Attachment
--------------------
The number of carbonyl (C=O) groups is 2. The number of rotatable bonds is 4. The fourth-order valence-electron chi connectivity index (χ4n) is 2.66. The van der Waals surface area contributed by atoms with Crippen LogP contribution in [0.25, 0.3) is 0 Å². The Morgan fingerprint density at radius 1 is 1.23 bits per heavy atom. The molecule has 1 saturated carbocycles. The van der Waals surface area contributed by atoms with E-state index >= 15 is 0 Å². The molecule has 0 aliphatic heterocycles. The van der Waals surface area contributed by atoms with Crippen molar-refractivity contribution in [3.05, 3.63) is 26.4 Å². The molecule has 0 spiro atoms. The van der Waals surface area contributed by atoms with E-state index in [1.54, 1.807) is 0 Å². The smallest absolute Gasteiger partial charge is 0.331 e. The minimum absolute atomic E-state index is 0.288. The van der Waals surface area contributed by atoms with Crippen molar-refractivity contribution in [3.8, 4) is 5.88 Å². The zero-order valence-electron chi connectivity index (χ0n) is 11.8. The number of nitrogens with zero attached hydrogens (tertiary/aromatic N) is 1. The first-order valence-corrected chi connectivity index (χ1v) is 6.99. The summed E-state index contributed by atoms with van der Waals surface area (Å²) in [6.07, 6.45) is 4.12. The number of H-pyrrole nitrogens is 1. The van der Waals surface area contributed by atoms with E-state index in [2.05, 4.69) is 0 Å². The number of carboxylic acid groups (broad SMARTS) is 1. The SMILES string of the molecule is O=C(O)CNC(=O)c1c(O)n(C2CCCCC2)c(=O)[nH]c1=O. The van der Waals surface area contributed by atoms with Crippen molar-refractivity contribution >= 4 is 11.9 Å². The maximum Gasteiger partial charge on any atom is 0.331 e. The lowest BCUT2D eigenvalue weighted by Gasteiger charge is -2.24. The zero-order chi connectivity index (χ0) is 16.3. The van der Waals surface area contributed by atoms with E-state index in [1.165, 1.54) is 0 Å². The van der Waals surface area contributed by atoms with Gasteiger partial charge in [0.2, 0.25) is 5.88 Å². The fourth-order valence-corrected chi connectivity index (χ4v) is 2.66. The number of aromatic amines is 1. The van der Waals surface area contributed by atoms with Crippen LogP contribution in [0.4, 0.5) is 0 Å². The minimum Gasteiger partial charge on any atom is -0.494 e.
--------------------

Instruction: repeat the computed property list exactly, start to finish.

The number of carbonyl (C=O) groups is 2. The number of rotatable bonds is 4. The fourth-order valence-electron chi connectivity index (χ4n) is 2.66. The van der Waals surface area contributed by atoms with Crippen LogP contribution in [0.25, 0.3) is 0 Å². The Morgan fingerprint density at radius 1 is 1.23 bits per heavy atom. The molecule has 1 saturated carbocycles. The van der Waals surface area contributed by atoms with E-state index >= 15 is 0 Å². The molecule has 0 aliphatic heterocycles. The van der Waals surface area contributed by atoms with Crippen molar-refractivity contribution in [3.05, 3.63) is 26.4 Å². The molecule has 0 spiro atoms. The van der Waals surface area contributed by atoms with E-state index in [1.54, 1.807) is 0 Å². The smallest absolute Gasteiger partial charge is 0.331 e. The minimum absolute atomic E-state index is 0.288. The van der Waals surface area contributed by atoms with Crippen molar-refractivity contribution in [3.8, 4) is 5.88 Å². The zero-order valence-electron chi connectivity index (χ0n) is 11.8. The number of nitrogens with zero attached hydrogens (tertiary/aromatic N) is 1. The first-order valence-corrected chi connectivity index (χ1v) is 6.99. The summed E-state index contributed by atoms with van der Waals surface area (Å²) in [6.07, 6.45) is 4.12. The number of H-pyrrole nitrogens is 1. The van der Waals surface area contributed by atoms with E-state index in [2.05, 4.69) is 0 Å². The number of carboxylic acid groups (broad SMARTS) is 1. The SMILES string of the molecule is O=C(O)CNC(=O)c1c(O)n(C2CCCCC2)c(=O)[nH]c1=O. The van der Waals surface area contributed by atoms with Crippen molar-refractivity contribution >= 4 is 11.9 Å². The maximum Gasteiger partial charge on any atom is 0.331 e. The lowest BCUT2D eigenvalue weighted by Gasteiger charge is -2.24. The zero-order chi connectivity index (χ0) is 16.3. The van der Waals surface area contributed by atoms with E-state index in [1.165, 1.54) is 0 Å². The van der Waals surface area contributed by atoms with Gasteiger partial charge in [0.2, 0.25) is 5.88 Å². The fourth-order valence-corrected chi connectivity index (χ4v) is 2.66. The number of aromatic amines is 1. The van der Waals surface area contributed by atoms with Crippen LogP contribution in [0.4, 0.5) is 0 Å². The minimum Gasteiger partial charge on any atom is -0.494 e.